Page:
Among the maelstrom of election news stories that broke yesterday was one that will be music to the ears of many free-marketeers. Responding to a question from a member of the public, Boris Johnson said that the BBC licence fee should be “looked at” and questioned how “justified” the current funding model from “a general tax” could be in the long term.
It wasn’t a manifesto pledge or a fully fleshed-out policy announcement, but the Prime Minister’s comments reflect those of Culture Secretary Nicky Morgan who, before the election was called, told a select committee she was “open-minded” about how the BBC is funded in future.
Whether Johnson’s remark was reflective of deeper conversations back at Number 10, his own personal view, or an attempt to fling some red meat to supporters during an election campaign doesn’t matter. The BBC licence fee is something that should be looked at and sooner rather than later.
The licence fee has been in place since 1946 and came about at a time when the technology was such that there was no way to regulate or restrict who could receive the signal being broadcast. Having a device capable of receiving the signal meant you received it, whether you were paying or not, so a general tax on everyone owning such a device made sense. Try explaining that to a teenager today, to someone who rarely watches live television, almost never does so on the BBC, and is more likely to access content on their phone, tablet or internet-enabled TV, and you’re likely to be met with blank stares. Young people are rightly asking why they are obliged to pay for content they never watch, with a threat of legal action if they do not?
Technological antiquity isn’t the only objection to the licence fee as it currently stands. Critics of the fee often point to the broadcaster’s perceived bias. Whether intentional or not, for a service intended to “represent diversity and alternative viewpoints”, the BBC does have a public perception problem. A 2018 study found that minority groups felt misunderstood, stigmatised or overlooked by television, people from poorer socio-economic background felt they were portrayed negatively, and the BBC was widely considered to have a white, middle-class, southern bias. How can it be legally justified therefore to force someone to pay for services they feel do not represent them but indeed actively portray them in a negative light?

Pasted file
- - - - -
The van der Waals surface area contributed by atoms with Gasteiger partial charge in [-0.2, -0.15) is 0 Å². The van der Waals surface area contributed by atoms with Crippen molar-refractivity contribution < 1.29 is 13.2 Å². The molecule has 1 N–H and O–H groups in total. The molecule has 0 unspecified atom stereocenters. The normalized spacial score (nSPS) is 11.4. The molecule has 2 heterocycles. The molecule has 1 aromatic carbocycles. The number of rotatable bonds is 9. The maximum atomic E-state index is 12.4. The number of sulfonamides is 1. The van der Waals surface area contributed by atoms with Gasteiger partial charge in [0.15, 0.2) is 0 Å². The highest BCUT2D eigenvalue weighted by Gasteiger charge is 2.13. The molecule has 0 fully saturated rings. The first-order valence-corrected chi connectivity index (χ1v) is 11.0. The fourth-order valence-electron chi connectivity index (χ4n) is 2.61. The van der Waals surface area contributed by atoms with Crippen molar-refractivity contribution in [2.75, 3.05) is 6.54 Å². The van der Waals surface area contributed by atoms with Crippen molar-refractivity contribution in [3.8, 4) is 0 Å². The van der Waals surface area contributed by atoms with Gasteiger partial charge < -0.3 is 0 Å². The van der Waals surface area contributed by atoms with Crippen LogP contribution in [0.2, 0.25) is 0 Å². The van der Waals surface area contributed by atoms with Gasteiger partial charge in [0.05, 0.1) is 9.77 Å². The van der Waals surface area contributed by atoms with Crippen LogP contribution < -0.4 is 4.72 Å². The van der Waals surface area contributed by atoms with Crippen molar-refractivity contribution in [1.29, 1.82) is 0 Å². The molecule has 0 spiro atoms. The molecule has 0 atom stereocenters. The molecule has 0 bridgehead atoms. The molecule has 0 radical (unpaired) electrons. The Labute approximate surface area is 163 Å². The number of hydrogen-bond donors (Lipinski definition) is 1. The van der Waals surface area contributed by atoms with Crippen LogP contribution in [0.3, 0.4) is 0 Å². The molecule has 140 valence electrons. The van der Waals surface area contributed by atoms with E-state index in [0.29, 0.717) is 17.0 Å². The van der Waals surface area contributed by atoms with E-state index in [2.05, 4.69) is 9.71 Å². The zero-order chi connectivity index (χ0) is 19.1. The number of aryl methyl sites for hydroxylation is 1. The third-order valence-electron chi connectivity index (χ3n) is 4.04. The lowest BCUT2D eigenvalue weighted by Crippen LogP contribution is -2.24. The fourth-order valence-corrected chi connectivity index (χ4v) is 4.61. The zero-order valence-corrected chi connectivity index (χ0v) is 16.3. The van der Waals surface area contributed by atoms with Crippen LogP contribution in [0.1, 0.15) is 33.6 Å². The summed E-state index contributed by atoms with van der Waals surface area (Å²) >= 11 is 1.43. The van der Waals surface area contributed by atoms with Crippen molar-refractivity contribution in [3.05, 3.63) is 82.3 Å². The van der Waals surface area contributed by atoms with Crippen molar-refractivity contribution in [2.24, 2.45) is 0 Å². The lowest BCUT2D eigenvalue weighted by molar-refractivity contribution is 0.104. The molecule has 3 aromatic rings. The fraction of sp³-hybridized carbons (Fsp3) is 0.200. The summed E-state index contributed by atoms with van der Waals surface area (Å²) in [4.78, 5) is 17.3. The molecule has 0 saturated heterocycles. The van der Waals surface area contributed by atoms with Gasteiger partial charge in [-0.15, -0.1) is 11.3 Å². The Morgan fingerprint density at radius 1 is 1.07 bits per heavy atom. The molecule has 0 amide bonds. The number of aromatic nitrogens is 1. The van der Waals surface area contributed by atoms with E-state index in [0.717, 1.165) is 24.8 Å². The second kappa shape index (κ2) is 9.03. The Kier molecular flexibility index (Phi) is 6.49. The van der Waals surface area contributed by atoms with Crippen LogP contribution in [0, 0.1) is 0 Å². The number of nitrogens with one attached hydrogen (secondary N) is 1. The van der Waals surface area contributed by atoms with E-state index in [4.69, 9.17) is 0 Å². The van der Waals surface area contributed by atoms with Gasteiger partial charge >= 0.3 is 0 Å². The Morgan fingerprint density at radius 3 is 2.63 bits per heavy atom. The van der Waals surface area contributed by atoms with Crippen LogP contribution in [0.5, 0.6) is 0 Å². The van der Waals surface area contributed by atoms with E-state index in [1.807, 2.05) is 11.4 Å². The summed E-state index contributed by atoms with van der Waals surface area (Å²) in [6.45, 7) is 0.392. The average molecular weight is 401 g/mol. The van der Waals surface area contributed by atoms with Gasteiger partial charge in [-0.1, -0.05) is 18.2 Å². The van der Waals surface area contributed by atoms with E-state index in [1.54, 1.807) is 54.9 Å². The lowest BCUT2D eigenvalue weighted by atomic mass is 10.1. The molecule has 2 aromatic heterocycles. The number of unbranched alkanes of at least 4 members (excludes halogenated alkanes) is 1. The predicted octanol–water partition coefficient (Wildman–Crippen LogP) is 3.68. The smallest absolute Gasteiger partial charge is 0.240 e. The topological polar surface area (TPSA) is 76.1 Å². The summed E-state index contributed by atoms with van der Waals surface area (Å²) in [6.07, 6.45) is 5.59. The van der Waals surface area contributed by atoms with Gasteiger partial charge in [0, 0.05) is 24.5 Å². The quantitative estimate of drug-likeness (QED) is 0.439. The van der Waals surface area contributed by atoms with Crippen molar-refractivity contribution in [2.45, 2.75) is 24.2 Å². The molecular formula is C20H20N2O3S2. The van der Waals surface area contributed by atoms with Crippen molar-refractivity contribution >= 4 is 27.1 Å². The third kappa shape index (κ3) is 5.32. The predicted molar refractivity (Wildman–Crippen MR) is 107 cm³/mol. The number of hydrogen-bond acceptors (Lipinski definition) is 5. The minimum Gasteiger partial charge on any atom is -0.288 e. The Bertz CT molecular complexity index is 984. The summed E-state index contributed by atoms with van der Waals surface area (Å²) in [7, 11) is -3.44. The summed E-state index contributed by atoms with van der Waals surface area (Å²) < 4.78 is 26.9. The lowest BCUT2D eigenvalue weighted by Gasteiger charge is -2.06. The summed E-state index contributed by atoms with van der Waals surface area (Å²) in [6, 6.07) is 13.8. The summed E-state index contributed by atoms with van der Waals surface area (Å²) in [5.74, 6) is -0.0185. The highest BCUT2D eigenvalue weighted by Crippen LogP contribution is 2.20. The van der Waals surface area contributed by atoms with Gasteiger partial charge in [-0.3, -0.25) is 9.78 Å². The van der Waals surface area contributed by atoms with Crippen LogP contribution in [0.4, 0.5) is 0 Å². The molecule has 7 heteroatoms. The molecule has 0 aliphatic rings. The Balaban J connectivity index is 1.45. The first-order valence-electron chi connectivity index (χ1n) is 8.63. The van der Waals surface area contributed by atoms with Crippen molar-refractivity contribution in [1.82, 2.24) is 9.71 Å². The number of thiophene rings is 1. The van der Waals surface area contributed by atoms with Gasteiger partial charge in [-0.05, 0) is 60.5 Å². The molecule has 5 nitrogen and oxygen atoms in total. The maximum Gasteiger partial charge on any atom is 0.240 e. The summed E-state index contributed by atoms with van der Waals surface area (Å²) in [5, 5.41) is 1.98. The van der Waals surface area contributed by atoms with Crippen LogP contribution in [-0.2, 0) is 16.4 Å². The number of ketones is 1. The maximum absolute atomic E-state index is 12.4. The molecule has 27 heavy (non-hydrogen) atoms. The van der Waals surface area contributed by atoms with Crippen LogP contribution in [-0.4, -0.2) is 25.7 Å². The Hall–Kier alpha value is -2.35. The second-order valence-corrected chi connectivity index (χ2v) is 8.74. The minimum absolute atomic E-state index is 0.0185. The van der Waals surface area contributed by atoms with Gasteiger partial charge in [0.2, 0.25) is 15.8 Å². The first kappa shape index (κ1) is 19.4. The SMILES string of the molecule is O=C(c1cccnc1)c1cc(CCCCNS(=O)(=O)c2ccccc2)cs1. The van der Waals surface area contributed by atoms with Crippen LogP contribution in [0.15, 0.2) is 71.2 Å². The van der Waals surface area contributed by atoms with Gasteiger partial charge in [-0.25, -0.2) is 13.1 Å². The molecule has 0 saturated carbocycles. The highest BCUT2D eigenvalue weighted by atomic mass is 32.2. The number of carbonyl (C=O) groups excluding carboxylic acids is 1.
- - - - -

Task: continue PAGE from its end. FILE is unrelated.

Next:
Defenders of the BBC point to its role as a public service broadcaster and the BBC World service as examples of the good the BBC does, both at home and across the globe, in promoting British values and increasing our understanding of the world. Dare to criticise the BBC and it won’t be long before national treasure Sir David Attenborough’s name is mentioned. The BBC, as a public service broadcaster, is required to “stimulate knowledge and learning” but Sir David himself has made some fantastic documentaries with Sky without the compulsory licence fee to back them up. In an era where television channels run into the thousands and Netflix and Amazon can churn out award-winning documentaries, the licence fee is no longer justifiable on the grounds that we need the BBC to help educate us.
But as a result of 70 years at the centre of our cultural experience, the BBC is held in high regard by many, and moves to privatise it, introduce advertisements, or chip away at the commitment to impartiality are met with hostility.
So what alternatives are there?
The Institute of Economic Affairs has published a report which sets out a third way. In New Vision Professor Philip Booth proposes not privatisation, or a continued poll tax, but a subscriber-owned mutual along the lines of the National Trust. This could be done gradually, as peoples’ TV licences expire. Households could choose to stop receiving certain BBC services or sign-up to become a member of a new BBC. The new structure, much like the National Trust, could have differential membership rates for the young and elderly, for those who prefer to watch purely on a television or across multiple devices, and one-off fees could be paid for temporary or partial access.
A subscriber-owned model would also help square the circle where only 25% of Brits want a privatised service, with 58% preferring public sector ownership, with the desire of 70% of people to see the licence fee abolished or cut and 51% of people believing the BBC should fund itself.
The model would also allow the BBC to freely capitalise on its more popular services by making them more broadly available at a cost. For example, BBC iPlayer is currently unavailable outside of the UK but there is a market, for Brits abroad and non-Brits alike, to access these services.
A further benefit would be removing the BBC once and for all from political interference, whether from the state or corporate interests seeking to influence the political system, while encouraging competition and diversity within the media and entertainment spheres. Members would be encouraged to vote on decisions about the corporation’s future, as many already do with the Co-operative or Nationwide Building Society.
The licence fee, with controversy over its enforcement and who is entitled not to pay, has become a straitjacket which is holding the BBC back. Freeing the corporation by introducing a subscriber-owned model and removing the compulsory element from its funding stream would allow it to flourish.
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